I prefer implants under the muscle as it provides more soft tissue coverage. A lift might be in order as well. Good luck.
Its my belief that implants placed on top of the muscle will put undue weight onto the lifted breast and make it sag again. Implants with lifts are better placed partially under the muscle so as to augment the upper pole of the breast. The breast tissue is then moved upward to line up with the implant with the lift procedure. Vertical tension seems to create a pleasing shape that retains its lift for many years. Smaller implants with more skin reductions has a longer lasting lifting effect than larger implants and small skin reductions. Good Luck!
The answer is easy. Both above and below the muscle implants will give you good results because of your anatomy. Other patients the answer would be different. As far as size, your consult that recommended 350cc would be a modest increase and you don't need a lot. I like implants under the muscle not because of their appearance but because you are less likely to get a capsular contracture and mammograms are more easily read under the muscle. You should do fine, good luck.
Most likely we'd recommend to place your implants underneath the pectoralis major muscle. The muscle covers the top half of the implant, providing additional thickness of coverage over the implant in the critical cleavage area. This makes it less likely that the implant edges or ripples will be visible when wearing a bra or bathing suit. Studies have also shown that the rate of capsular contracture is lower when the implants are placed under the muscle.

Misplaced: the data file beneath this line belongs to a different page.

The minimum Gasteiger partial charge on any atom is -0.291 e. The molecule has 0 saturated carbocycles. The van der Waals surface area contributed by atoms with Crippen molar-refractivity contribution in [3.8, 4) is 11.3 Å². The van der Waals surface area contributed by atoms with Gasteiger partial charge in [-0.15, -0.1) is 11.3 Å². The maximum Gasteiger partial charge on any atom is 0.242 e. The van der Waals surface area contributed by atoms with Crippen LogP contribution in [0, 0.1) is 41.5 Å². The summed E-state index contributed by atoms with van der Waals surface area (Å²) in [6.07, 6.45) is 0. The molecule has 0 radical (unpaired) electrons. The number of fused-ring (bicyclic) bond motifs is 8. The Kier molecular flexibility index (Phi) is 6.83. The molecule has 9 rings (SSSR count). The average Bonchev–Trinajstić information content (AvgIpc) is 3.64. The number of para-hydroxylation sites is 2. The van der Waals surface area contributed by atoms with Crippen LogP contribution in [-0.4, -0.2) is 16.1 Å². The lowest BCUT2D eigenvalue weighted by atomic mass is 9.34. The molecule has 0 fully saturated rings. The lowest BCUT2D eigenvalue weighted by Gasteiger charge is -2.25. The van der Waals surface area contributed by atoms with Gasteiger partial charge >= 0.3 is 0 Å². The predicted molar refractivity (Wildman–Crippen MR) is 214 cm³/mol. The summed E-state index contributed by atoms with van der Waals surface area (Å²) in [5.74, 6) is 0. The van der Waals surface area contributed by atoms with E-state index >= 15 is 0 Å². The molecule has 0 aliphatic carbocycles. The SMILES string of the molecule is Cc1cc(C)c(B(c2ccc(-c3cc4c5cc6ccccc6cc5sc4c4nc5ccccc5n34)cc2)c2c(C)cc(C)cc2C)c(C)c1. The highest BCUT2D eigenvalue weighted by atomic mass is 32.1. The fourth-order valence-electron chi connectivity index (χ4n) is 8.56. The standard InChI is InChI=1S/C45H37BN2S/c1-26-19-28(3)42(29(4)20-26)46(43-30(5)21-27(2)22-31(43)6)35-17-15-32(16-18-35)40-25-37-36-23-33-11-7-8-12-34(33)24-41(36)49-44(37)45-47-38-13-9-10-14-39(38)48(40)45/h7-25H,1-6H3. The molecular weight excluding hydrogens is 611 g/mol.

You’ll find that our surgeons usually prefer to place the implant behind the pectoral muscle to give you the most natural look possible. Covering the implant with muscle allows the chest wall to slope naturally and gracefully. This effect avoids an artificial look, even for those patients desiring large implants. Occasionally the surgeons will recommend placing the implant on top of the muscle. I'd recommend being really clear with your surgeon about the look you hope to achieve. Showing him or her photos of your desired breasts can be really helpful in making the right decision during your consultation.
It depends on what you are trying to achieve as a result of surgery. You can see that there are differing opinions among plastic surgeons. My thoughts are that any implant above the muscle allows the weight of the implant to exert more stress on your breast tissues leading to a saggy breast in short time. A sub muscular implant provides better upper breast coverage and support as well as a decreased incidence of capsular contracture and I feel a more natural result. The possibility of a double bubble needs to be addressed and depending on you exam by either what is referred to as a dual plane release or more often a breast lift. Please see a board-certified plastic surgeon and come to a decision best for you.
I hope this helps